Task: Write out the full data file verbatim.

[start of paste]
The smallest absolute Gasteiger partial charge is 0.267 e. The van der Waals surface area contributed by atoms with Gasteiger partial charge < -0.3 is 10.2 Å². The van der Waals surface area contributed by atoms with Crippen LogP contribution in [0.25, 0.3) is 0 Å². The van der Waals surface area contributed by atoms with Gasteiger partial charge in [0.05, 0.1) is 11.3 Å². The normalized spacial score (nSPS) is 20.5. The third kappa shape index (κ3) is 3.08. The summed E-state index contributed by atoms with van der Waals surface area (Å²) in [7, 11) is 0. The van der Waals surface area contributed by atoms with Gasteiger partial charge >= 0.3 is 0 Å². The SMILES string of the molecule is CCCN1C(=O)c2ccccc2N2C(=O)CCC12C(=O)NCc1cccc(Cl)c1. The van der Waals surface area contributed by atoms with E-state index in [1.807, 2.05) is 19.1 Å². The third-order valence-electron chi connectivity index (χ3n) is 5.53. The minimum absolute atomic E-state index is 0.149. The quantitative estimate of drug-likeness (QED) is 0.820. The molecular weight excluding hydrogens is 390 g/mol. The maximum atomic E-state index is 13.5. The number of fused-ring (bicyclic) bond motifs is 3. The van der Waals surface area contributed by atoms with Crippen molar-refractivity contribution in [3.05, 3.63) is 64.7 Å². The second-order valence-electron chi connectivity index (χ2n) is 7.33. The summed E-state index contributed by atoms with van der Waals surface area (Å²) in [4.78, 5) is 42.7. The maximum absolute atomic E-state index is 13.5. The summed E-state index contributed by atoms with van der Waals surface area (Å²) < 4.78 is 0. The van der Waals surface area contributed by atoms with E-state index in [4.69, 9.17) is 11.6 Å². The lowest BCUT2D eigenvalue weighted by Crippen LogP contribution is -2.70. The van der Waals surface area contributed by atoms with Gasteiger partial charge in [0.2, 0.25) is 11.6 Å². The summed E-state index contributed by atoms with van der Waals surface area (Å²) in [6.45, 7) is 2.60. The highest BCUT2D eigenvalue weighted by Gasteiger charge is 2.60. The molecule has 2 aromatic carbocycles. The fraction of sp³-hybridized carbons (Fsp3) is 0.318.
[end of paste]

The smallest absolute Gasteiger partial charge is 0.267 e. The van der Waals surface area contributed by atoms with Gasteiger partial charge < -0.3 is 10.2 Å². The van der Waals surface area contributed by atoms with Crippen LogP contribution in [0.25, 0.3) is 0 Å². The van der Waals surface area contributed by atoms with Gasteiger partial charge in [0.05, 0.1) is 11.3 Å². The normalized spacial score (nSPS) is 20.5. The third kappa shape index (κ3) is 3.08. The summed E-state index contributed by atoms with van der Waals surface area (Å²) in [7, 11) is 0. The van der Waals surface area contributed by atoms with Gasteiger partial charge >= 0.3 is 0 Å². The SMILES string of the molecule is CCCN1C(=O)c2ccccc2N2C(=O)CCC12C(=O)NCc1cccc(Cl)c1. The van der Waals surface area contributed by atoms with E-state index in [1.807, 2.05) is 19.1 Å². The third-order valence-electron chi connectivity index (χ3n) is 5.53. The minimum absolute atomic E-state index is 0.149. The quantitative estimate of drug-likeness (QED) is 0.820. The molecular weight excluding hydrogens is 390 g/mol. The maximum atomic E-state index is 13.5. The number of fused-ring (bicyclic) bond motifs is 3. The van der Waals surface area contributed by atoms with Crippen molar-refractivity contribution in [3.05, 3.63) is 64.7 Å². The second-order valence-electron chi connectivity index (χ2n) is 7.33. The summed E-state index contributed by atoms with van der Waals surface area (Å²) in [4.78, 5) is 42.7. The maximum absolute atomic E-state index is 13.5. The summed E-state index contributed by atoms with van der Waals surface area (Å²) < 4.78 is 0. The van der Waals surface area contributed by atoms with E-state index in [4.69, 9.17) is 11.6 Å². The lowest BCUT2D eigenvalue weighted by Crippen LogP contribution is -2.70. The van der Waals surface area contributed by atoms with Gasteiger partial charge in [0.2, 0.25) is 11.6 Å². The summed E-state index contributed by atoms with van der Waals surface area (Å²) in [6.45, 7) is 2.60. The highest BCUT2D eigenvalue weighted by Gasteiger charge is 2.60. The molecule has 2 aromatic carbocycles. The fraction of sp³-hybridized carbons (Fsp3) is 0.318.